Pay Attention…we’re starting something exciting!

As the saying goes, “Time sure flies when you’re having fun.”  It’s hard to believe that it has been more than 30 years since I first began studying and treating ADD and 26 years since I published my first best-selling edition of Pay Attention.

I have now participated in the care of more than 10,000 children, adolescents, and adults with Attention Deficit Disorder.  I have seen some of them regularly for more than 20 years.  This has given me a chance to watch ADD evolve across the lifespan from early childhood to late adult life.


While this experience has probably contributed to the graying of my hair, it has also made me much wiser about ADD, its varying manifestations, its impact on health and well-being, and its chronic, unremitting nature.  I have also gained more insight about why ADD can be so difficult to recognize and accept, and how empathy and caring from loved ones cal lead to enabling and unhealthy codependency.

The basic philosophy and principles that I have used to address problems like ADD remain the same today as they were more than three decades ago when I first started working with ADD.  This solid foundation has been a stabilizing force that has made it easier to absorb and integrate the many changes that have occurred within the ADD field and in health care in general.  Despite sophisticated technological advances that have refined our understanding about the biological underpinnings of ADD, diagnosing it remains a clinical art that requires a systematic approach, effective communication skills, and time.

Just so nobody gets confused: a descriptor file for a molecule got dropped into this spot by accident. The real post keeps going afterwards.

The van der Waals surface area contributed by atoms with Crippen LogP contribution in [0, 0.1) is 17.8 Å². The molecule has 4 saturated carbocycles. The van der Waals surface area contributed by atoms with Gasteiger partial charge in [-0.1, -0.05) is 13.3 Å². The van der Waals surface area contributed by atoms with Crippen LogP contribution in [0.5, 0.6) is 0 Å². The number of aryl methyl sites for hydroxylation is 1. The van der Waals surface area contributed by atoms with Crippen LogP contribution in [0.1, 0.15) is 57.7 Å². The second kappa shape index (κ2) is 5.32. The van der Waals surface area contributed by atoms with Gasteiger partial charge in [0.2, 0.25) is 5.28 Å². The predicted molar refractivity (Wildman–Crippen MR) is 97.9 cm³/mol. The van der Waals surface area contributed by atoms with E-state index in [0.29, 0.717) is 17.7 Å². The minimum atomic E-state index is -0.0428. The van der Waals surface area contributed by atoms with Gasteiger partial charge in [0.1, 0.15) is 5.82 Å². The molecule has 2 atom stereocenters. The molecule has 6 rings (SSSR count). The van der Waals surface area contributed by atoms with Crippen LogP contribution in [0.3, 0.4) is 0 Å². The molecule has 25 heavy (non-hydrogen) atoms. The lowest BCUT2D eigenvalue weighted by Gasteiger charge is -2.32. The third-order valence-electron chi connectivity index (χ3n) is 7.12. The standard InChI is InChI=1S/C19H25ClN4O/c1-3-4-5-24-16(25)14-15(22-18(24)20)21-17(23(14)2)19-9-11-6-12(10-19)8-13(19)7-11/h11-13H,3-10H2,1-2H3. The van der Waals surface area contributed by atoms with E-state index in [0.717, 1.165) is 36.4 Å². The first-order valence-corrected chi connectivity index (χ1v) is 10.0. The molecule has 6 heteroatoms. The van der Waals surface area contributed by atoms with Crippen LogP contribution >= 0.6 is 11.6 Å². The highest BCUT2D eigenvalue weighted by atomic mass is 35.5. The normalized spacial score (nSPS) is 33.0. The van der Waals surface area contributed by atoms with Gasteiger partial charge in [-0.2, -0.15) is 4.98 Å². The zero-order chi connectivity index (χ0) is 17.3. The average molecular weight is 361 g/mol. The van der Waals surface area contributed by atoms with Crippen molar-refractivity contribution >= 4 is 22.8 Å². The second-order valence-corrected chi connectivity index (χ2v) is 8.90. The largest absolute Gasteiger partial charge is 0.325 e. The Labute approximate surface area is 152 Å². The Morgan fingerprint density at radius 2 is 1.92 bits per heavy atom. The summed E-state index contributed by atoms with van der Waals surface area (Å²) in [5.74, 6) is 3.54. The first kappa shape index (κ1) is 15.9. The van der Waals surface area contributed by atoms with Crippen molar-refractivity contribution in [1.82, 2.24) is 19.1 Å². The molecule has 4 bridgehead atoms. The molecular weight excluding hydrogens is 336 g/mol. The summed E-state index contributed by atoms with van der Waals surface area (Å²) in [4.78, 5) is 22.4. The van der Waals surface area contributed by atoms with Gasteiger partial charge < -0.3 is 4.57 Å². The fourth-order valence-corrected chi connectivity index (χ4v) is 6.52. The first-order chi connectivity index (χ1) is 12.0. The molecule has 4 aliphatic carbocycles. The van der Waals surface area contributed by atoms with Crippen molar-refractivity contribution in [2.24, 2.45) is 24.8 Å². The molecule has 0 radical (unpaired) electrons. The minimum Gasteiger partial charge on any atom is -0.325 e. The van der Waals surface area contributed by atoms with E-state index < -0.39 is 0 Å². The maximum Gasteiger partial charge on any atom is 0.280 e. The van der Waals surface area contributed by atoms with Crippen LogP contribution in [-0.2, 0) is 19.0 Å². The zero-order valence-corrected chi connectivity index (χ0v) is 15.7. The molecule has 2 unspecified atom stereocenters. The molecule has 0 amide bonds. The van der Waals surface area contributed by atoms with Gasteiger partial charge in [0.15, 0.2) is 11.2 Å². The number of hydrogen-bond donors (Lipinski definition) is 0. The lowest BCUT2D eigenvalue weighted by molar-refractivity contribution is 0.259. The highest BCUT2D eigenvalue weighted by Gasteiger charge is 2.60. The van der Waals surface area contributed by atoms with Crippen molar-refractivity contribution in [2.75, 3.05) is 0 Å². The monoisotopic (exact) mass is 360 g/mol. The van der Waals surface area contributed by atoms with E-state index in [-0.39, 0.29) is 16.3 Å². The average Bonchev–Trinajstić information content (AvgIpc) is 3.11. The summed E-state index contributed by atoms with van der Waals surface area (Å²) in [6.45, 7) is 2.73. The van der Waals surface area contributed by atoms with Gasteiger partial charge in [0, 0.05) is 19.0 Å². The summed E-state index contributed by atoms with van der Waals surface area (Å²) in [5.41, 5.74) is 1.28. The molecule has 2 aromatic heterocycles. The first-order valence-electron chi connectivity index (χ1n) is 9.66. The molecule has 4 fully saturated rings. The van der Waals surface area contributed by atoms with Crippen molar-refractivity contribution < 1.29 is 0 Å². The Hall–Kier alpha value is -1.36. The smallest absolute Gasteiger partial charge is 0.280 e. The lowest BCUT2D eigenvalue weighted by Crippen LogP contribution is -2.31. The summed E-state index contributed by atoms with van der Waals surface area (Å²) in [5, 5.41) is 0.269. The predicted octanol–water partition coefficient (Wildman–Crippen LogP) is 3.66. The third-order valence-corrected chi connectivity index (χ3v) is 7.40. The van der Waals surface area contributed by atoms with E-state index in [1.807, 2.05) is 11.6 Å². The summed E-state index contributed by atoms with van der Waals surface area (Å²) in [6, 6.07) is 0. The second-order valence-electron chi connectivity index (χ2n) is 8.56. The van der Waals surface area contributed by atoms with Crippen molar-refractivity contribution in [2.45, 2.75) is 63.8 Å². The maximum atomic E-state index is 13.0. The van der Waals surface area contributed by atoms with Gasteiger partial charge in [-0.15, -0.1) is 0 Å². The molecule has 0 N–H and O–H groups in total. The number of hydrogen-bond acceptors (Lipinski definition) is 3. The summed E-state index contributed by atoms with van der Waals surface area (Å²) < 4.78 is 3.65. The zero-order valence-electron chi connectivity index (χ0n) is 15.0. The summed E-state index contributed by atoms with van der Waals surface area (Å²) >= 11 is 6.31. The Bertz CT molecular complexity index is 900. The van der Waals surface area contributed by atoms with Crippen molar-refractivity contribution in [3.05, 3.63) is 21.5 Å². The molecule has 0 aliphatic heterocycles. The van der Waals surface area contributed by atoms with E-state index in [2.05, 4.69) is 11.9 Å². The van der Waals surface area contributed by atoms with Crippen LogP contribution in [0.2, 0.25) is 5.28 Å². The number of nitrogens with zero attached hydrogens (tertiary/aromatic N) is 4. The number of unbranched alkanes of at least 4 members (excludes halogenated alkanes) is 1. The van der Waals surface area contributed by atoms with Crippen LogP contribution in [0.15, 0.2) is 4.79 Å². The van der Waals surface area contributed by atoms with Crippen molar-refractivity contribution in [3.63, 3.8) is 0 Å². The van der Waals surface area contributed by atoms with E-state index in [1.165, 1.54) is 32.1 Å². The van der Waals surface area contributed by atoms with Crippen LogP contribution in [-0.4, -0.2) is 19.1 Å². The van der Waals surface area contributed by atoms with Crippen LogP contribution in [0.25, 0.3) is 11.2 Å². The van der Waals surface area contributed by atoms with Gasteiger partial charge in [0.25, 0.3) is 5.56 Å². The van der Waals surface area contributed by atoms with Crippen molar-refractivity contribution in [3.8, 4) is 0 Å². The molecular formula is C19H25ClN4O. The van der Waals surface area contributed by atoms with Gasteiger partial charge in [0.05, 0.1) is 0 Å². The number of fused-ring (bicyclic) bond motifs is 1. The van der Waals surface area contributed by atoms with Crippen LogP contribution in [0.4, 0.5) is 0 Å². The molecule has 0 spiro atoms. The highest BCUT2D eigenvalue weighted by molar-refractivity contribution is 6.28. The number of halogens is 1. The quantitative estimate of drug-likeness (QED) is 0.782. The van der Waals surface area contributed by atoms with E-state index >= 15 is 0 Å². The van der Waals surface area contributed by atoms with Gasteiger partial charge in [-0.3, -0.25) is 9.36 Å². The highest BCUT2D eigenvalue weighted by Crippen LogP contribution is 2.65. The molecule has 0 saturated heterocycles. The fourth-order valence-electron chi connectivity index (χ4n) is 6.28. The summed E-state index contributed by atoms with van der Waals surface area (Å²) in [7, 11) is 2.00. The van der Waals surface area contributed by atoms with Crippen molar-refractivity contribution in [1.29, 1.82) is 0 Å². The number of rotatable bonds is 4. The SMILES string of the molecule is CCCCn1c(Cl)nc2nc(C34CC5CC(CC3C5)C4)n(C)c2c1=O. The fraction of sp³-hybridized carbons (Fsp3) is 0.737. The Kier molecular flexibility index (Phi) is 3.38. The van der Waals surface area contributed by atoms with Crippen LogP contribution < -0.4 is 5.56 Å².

Similarly, even though we have many more medication options available to us to treat ADD, successful management is still best achieved by employing a systematic approach that embraces the unique characteristics of each ADD individual and strives to provide symptom relief in all life arenas throughout the waking day.

Over the past 30 years, I have also had a variety of exciting professional activities out of the office, which have enriched my perspective about ADD.  I have visited the offices of hundreds of primary care physicians in order to teach them how to identify and treat ADD and, in turn, have gained a greater appreciation regarding the barriers they face in trying to meet the needs of this challenging group of individuals.

I have been privileged to lecture about ADD to numerous lay and professional audiences from Florida to Alaska.  I was invited to make a presentation entitled: “TRANSACT: Toward a Standard of Care for ADD” at one of the first international conferences about research and practice in ADD in Jerusalem, Israel.  I recently helped establish an ADD clinic, Servyr, in El Salvador using the same principles and procedures that I have found so successful in my practice in Pittsburgh, Pennsylvania.